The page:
Monday, March 27, 2023

Joke Killers!

There is something wrong with people who try to unjoke a joke..

You've had this happen before, no doubt.  You heard a wry joke somewhere and want to amuse your friends, so you try to tell it to them.  But one of your friends is a joke-killer:

You:  I have a joke: knock-knock!

JK:  "Oh, this is one of those knock-knock type jokes, eh?  I'm supposed to say "who's there?" and then you say something that makes me feel foolish!  I get it!

You:  Just say, "who's there," asshole!

JK: OK, "who's there?"

You: Never fucking mind!

JK:  Not much of a joke!

It is the same with people who try to guess the punchline - confusing a riddle with a joke.  Or, worse, they know the punchline, and blurt it out loud, when you are with a group of people, most of whom have never heard the joke.  It ruins the comedic timing and the joke falls flat.

I don't try to tell jokes anymore as a result - it just isn't worth it.  My own husband was a joke-killer until I explained to him that in the world of jokes, it isn't a contest to see who wins.  And maybe that is the problem with jokes and comedy in general.  We go to see a standup comic and he makes us laugh, not at him, but often ourselves.  He uses deceptive or misdirecting language to set up a scenario that, by the time the punchline arrives, was not what we thought it would be.  He fooled us - took advantage of our good nature - and if we have a sense of humor, we laugh at how we were fooled.

He's killing us - that's the language comedians use, when they connect with an audience.

But some folks take offense to this form of mental rape, so to speak, and they try to derail the joke by interjecting with comments, guessing the punchline, or saying, "Oh, I heard this one before..." or some other form of heckling, which is what it really is.

Hecklers are an increasing problem for comedians, it seems.  You go to a comedy club to see a comic - and at smaller comedy clubs, these are up-and-coming comics, often a mixed bag.  And some drunk yahoo has to insert himself into the picture by making loud comments and just ruining the comedic timing and the comedy for everyone.   Maybe it is a result of the pandemic, or our increasing use of televisions in place of live performances, that cause people to talk-back to performers, try to rush the stage or otherwise make the event all about them.   Or they talk loudly during movies - which is no great loss for the current crop of comic-book (excuse, me, graphic novel) -based explosion movies.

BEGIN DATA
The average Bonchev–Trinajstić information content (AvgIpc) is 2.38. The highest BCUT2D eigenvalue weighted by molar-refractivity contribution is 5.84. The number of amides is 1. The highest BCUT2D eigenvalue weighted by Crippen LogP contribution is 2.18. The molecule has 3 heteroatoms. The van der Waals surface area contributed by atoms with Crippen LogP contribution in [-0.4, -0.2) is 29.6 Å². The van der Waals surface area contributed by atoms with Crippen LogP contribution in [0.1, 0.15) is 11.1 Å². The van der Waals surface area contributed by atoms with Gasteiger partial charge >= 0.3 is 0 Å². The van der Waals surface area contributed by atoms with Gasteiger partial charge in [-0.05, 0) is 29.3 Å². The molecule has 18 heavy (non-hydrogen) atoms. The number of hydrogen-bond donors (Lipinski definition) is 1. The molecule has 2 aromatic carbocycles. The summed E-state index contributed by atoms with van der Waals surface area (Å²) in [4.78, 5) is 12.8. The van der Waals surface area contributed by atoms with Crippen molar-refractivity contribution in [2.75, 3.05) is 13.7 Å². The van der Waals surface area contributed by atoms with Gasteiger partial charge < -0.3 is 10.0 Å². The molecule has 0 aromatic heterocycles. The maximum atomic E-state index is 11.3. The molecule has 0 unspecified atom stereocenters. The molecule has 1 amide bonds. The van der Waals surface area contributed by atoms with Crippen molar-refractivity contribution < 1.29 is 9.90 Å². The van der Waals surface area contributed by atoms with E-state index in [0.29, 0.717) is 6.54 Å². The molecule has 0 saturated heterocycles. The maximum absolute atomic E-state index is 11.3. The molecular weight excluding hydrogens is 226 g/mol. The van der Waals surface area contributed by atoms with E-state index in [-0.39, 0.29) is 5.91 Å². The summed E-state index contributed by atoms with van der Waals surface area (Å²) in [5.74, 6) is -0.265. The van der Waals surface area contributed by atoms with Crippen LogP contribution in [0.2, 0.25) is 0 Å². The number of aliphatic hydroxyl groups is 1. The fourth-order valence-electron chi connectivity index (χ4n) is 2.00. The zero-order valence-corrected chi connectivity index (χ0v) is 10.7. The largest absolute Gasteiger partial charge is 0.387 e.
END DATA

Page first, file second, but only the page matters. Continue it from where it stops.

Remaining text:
No one wants to be an audience member anymore - we all want our 15-minutes of tick-tock fame.  And maybe this is the result of a slew of Tee-Vee shows that posit that anyone can become the next warbling, auto-tune, ballroom dancing, cake-baking, podcasting, multi-media star.  In fact, we are all entitled to it.  No one wants to sit back and be a passive listener, it seems, not even long enough for someone to tell a silly joke.

A good Dad make a good audience for a joke, even if poorly told.

So, what's the point?  Well, we are all joke-killers on occasion - I have to admit I have done it myself.  Fight the urge!  Resist the temptation!  Let the joke-teller tell the joke.

Then we can all have a good laugh.